Foster + Partners (F+P) has designed a medium-rise office building for Belval, on the border of France and Luxembourg, which aims to revitalise the entire area. Developer Besix Real Estate intends the office to tap the city's industrial past — including its historical blast furnaces — while simultaneously catering to the modern sharing economy. F+P opted for a building that was open and responsive as well as respectful and singular. Designed to be column-free, with two wings around a central atrium, the building features an orthogonal facade and roof. An efficient, grid-style interior features generous communal spaces, in tune with modern working practises. Stepped terraces span the atrium, forming the connective tissue between the building's elements, and linking the street entrance and the piazza. Commercial space offering services, food and retail integrates the ground floor into the surrounding streets.MAD creates surreal Quzhou Sports Campus
Taking inspiration from Zhejiang Province's rich heritage, traditional culture and lush natural beauty, Ma Yansong's MAD Architects' concept for the forthcoming Quzhou Sports campus is a "surreal, ethereal and tranquil" space for both athleticism and quiet contemplation. The 700,000sqm (7,534,740sqf) facility will include a stadium, outdoor venue, gym, science museum, retail and hotel accommodations among other amenities, but it is the campus's embrace of natural forms as the starting point that distinguishes its design. Built to a human scale, promoting green energy and enhanced walkability, the campus blends into the urban space and connects the structures and people within them to nature with a seamless interior-exterior design and maxim natural ventilation and light. The project's highlight is its sunken garden lake that emerges from the undulating landscape, and the cratershaped stadium with a translucent halo that floats above the ground and demands users "engage in a dialogue between the earth and the sky".Studio Gang tower is a new twist on San Francisco's bay windows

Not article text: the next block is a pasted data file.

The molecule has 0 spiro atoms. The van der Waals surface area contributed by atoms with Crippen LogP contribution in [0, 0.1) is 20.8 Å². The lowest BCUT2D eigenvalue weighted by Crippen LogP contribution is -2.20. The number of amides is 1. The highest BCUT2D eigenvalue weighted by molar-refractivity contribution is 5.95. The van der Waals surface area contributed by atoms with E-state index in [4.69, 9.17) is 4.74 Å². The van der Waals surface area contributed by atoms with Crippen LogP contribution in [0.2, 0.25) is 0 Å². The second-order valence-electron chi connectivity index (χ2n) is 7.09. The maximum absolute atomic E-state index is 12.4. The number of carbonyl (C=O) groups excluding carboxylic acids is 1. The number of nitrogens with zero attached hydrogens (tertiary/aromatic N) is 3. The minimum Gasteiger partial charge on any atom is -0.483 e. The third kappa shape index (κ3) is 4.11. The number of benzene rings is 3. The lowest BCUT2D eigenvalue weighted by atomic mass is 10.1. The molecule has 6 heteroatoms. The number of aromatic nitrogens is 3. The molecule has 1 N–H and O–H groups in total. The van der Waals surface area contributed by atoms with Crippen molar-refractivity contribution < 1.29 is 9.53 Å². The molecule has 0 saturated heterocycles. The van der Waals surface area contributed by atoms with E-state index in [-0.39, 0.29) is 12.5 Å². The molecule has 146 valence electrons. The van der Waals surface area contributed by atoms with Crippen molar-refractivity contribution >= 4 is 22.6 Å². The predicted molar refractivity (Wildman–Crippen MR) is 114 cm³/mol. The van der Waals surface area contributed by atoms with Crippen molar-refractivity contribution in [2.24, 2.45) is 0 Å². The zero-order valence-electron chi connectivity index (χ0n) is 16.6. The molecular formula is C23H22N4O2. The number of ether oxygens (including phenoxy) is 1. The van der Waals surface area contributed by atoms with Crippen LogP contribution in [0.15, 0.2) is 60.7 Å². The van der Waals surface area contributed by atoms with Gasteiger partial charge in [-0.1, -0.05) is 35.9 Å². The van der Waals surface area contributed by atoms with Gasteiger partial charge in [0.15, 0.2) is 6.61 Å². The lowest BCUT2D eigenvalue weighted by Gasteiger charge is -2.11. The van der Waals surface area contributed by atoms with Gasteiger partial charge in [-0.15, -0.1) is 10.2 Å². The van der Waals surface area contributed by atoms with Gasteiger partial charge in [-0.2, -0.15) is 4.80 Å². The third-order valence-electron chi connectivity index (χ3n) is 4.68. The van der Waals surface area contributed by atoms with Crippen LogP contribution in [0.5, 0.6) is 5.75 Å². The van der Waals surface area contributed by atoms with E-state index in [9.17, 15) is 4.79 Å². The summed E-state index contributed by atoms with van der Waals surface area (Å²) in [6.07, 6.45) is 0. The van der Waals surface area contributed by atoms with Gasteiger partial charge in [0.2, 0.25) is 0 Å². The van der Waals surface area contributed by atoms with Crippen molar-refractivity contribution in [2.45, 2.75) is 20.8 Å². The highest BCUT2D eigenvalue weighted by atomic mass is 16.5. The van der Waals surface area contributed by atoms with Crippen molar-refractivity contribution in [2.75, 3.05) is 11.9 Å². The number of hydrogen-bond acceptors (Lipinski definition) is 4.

Studio Gang has designed a new landmark for San Francisco's skyscraper cityscape. The MIRA Tower has a twisting design featuring the city's perennial architectural favourite, the bay window, a defining characteristic of San Francisco houses. In the context of a high-rise building, Studio Gang has twisted the windows to give the tower a unique silhouette while giving each of the 400 apartments a 180-degree view. Utilising a curtain wall and a repeating attachment structure helped reduce energy consumption during construction. The MIRA is targeting LEED Gold certification and will incorporate grey-water harvesting, green roofs and energyefficient fixtures as standard features.
Amsterdam builds new 3D-printed bridge
A 3D-printed 12m bridge is to open over the Oudezijds Achterburgwal canal in Amsterdam's famed red-light district, De Wallen, in 2019. It will be the second 3D-printed bridge in the Netherlands; the first is a cyclists' bridge in Gemert. Unveiled at Dutch Design Week in Eindhoven in October, the futuristic, curvilinear stainlesssteel bridge was designed by Joris Laarman Lab for MX3D, with technical support from Autodesk and the Alan Turing Institute. It will be equipped with sensors to measure data such as strain, vibration, air temperature and air quality, which will be used for the digital modelling of the next generation of designs. By printing "strong, complex and graceful" metal structures using six-axis industrial robots, MX3D aims to demonstrate the feasibility of 3D-printing technology for large-scale, functional objects as well as its sustainability and design innovation.